Modifiers, English Grammar, Advanced English Grammar
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In accordance with their use in the sentence, words are divided into eight classes called parts of speech….namely…nouns, pronouns, adjectives, verbs, adverbs, prepositions, conjunctions and interjections.
(1) A noun is the name of a person, place or thing.
(2) A pronoun is a word used instead of a noun. It designates a person, place, or thing without naming it.
Nouns and pronouns are called substantives.
The substantive to which a pronoun refers is called its antecedent.
(3) An adjective is a word which describes or limits a substantive.
This it usually does by indicating some quality.
An adjective is said to belong to the substantive which it describes or limits.
An adjective which describes is called a descriptive adjective; one which points out or designates is called a definitive adjective.
(4) A verb is a word which can assert something (usually an action) concerning a person, place or thing.
Some verbs express state or condition rather than action.
A group of words that is used as a verb is called a verb-phrase.
Certain verbs, when used to make verb-phrases, are called auxiliary (that is….aiding) verbs, because they help other verbs to express action or state of some particular kind.
Is (in its various forms) and several other verbs may be used to frame sentences in which some word or words in the predicate describe or define the subject. In such sentences, is and other verbs that are used for the same purpose are called copulative (that is, “joining") verbs.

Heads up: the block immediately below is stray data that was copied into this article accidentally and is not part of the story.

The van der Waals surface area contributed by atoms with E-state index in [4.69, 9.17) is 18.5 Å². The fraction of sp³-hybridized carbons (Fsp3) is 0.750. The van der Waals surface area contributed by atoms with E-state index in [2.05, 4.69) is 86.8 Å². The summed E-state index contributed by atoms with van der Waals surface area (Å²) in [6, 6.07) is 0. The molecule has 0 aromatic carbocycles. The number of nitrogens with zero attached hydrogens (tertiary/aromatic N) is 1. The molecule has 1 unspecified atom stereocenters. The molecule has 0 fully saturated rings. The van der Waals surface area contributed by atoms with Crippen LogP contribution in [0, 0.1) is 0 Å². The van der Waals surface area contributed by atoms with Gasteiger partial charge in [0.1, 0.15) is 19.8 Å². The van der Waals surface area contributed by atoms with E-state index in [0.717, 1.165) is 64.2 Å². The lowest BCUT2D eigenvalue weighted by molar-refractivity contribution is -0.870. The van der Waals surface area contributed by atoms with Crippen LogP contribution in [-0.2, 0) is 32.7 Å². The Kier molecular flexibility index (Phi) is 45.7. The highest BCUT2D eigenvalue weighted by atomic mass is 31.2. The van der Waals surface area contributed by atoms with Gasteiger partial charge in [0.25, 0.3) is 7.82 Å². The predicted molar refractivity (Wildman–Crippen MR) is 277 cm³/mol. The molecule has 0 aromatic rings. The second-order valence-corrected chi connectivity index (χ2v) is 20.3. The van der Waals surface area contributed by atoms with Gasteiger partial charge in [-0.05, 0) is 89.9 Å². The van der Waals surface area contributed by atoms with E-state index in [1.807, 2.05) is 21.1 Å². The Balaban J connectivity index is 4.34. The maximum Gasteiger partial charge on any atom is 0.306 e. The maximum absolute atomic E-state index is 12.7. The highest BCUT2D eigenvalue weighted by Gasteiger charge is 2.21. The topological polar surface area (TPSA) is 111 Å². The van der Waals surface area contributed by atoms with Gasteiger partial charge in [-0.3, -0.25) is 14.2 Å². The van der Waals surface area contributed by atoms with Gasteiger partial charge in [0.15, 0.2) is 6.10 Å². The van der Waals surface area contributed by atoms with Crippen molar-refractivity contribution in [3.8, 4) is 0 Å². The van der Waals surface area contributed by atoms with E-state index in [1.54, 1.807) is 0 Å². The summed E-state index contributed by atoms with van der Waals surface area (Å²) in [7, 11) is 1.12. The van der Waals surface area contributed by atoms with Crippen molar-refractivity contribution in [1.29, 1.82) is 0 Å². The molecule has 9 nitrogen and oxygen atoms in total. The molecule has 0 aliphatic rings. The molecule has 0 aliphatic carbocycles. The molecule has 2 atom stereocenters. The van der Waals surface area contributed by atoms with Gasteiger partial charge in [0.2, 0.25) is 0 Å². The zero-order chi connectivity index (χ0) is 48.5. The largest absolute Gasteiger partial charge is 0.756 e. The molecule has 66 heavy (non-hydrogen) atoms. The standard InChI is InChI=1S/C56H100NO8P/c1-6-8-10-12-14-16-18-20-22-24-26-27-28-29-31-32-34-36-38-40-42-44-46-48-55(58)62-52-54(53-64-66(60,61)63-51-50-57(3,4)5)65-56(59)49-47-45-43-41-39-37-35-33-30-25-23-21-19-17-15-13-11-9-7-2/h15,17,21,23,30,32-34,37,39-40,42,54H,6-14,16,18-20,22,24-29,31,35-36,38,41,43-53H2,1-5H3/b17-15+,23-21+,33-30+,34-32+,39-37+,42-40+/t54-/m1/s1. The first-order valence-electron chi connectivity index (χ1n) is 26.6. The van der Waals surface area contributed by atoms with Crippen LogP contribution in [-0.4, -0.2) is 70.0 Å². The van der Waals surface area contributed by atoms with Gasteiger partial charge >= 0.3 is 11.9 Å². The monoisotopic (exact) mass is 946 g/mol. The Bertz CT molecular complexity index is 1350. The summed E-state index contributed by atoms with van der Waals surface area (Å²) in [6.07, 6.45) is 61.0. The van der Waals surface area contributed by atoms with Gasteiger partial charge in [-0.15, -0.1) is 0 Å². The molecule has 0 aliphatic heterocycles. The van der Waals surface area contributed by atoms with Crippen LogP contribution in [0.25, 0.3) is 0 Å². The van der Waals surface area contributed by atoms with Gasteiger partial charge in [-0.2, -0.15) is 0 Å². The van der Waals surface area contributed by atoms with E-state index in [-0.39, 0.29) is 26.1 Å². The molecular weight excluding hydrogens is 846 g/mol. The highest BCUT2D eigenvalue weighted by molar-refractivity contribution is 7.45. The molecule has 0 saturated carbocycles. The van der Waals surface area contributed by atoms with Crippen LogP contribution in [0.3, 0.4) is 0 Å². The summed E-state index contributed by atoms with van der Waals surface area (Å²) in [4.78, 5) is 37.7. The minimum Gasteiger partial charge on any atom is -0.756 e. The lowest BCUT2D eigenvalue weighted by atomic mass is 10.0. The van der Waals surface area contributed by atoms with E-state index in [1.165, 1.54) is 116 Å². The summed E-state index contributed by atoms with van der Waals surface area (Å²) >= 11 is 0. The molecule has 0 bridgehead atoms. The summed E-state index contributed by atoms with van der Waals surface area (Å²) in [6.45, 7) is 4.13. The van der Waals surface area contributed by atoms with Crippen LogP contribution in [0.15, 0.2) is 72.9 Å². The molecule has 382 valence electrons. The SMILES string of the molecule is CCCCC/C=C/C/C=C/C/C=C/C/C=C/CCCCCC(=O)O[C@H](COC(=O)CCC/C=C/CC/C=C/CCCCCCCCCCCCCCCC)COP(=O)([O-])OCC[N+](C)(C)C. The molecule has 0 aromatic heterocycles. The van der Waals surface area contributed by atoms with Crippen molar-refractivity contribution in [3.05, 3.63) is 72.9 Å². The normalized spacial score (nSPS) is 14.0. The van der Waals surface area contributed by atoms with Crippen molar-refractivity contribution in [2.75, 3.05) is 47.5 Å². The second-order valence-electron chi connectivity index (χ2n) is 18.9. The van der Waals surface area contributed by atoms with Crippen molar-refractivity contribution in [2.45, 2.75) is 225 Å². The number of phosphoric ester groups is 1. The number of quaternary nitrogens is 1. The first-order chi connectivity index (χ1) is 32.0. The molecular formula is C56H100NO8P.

(5) An adverb is a word which modifies a verb, an adjective or another adverb.
A word or group of words that changes or modifies the meaning of another word is called a modifier.
Adjectives and adverbs are both modifiers.
(6) A preposition is a word placed before a substantive to show its relation to some other word in the sentence.
The substantive which follows a preposition is called its object.
(7) A conjunction connects words or groups of words.
(8) An interjection is a cry or other exclamatory sound expressing surprise, anger, pleasure, or some other emotion or feeling.
10. The meaning of a word in the sentence determines to what part of speech it belongs.
The same word may be sometimes one part of speech, sometimes another.
11. The infinitive is a verb-form which partakes of the nature of a noun. It is commonly preceded by the preposition to, which is called the sign of the infinitive.
12. The participle is a verb-form which has no subject, but which partakes of the nature of an adjective and expresses action or state in such a way as to describe or limit a substantive.
A participle is said to belong to the substantive which it describes or limits.
The chief classes of participles are present participles and past participles, so called from the time which they denote.